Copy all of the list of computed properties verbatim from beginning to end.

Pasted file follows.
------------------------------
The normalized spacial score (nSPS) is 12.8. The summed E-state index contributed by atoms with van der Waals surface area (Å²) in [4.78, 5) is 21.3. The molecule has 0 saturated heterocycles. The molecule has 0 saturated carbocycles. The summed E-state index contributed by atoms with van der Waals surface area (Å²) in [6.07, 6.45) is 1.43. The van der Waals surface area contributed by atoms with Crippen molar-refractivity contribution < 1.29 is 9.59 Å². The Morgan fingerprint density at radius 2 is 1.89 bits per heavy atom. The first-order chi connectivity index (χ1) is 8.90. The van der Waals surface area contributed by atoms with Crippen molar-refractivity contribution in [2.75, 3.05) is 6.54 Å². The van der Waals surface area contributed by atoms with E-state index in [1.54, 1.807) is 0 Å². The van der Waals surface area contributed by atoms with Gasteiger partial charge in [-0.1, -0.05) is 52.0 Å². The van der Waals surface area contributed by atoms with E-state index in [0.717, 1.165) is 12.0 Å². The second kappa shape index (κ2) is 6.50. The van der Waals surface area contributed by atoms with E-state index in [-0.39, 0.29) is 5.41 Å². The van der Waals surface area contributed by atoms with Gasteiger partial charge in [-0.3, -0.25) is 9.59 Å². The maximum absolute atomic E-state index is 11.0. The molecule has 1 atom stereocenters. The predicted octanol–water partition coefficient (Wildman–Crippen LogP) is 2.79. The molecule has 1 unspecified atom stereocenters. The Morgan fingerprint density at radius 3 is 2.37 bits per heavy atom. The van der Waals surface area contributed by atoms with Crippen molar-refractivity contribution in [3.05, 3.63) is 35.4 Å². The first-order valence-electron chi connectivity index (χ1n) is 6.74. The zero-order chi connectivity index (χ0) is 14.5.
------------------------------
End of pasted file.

The normalized spacial score (nSPS) is 12.8. The summed E-state index contributed by atoms with van der Waals surface area (Å²) in [4.78, 5) is 21.3. The molecule has 0 saturated heterocycles. The molecule has 0 saturated carbocycles. The summed E-state index contributed by atoms with van der Waals surface area (Å²) in [6.07, 6.45) is 1.43. The van der Waals surface area contributed by atoms with Crippen molar-refractivity contribution < 1.29 is 9.59 Å². The Morgan fingerprint density at radius 2 is 1.89 bits per heavy atom. The first-order chi connectivity index (χ1) is 8.90. The van der Waals surface area contributed by atoms with Crippen molar-refractivity contribution in [2.75, 3.05) is 6.54 Å². The van der Waals surface area contributed by atoms with E-state index in [1.54, 1.807) is 0 Å². The van der Waals surface area contributed by atoms with Gasteiger partial charge in [-0.1, -0.05) is 52.0 Å². The van der Waals surface area contributed by atoms with E-state index in [0.717, 1.165) is 12.0 Å². The second kappa shape index (κ2) is 6.50. The van der Waals surface area contributed by atoms with E-state index in [-0.39, 0.29) is 5.41 Å². The van der Waals surface area contributed by atoms with Gasteiger partial charge in [-0.3, -0.25) is 9.59 Å². The maximum absolute atomic E-state index is 11.0. The molecule has 1 atom stereocenters. The predicted octanol–water partition coefficient (Wildman–Crippen LogP) is 2.79. The molecule has 1 unspecified atom stereocenters. The Morgan fingerprint density at radius 3 is 2.37 bits per heavy atom. The van der Waals surface area contributed by atoms with Crippen molar-refractivity contribution in [3.05, 3.63) is 35.4 Å². The first-order valence-electron chi connectivity index (χ1n) is 6.74. The zero-order chi connectivity index (χ0) is 14.5.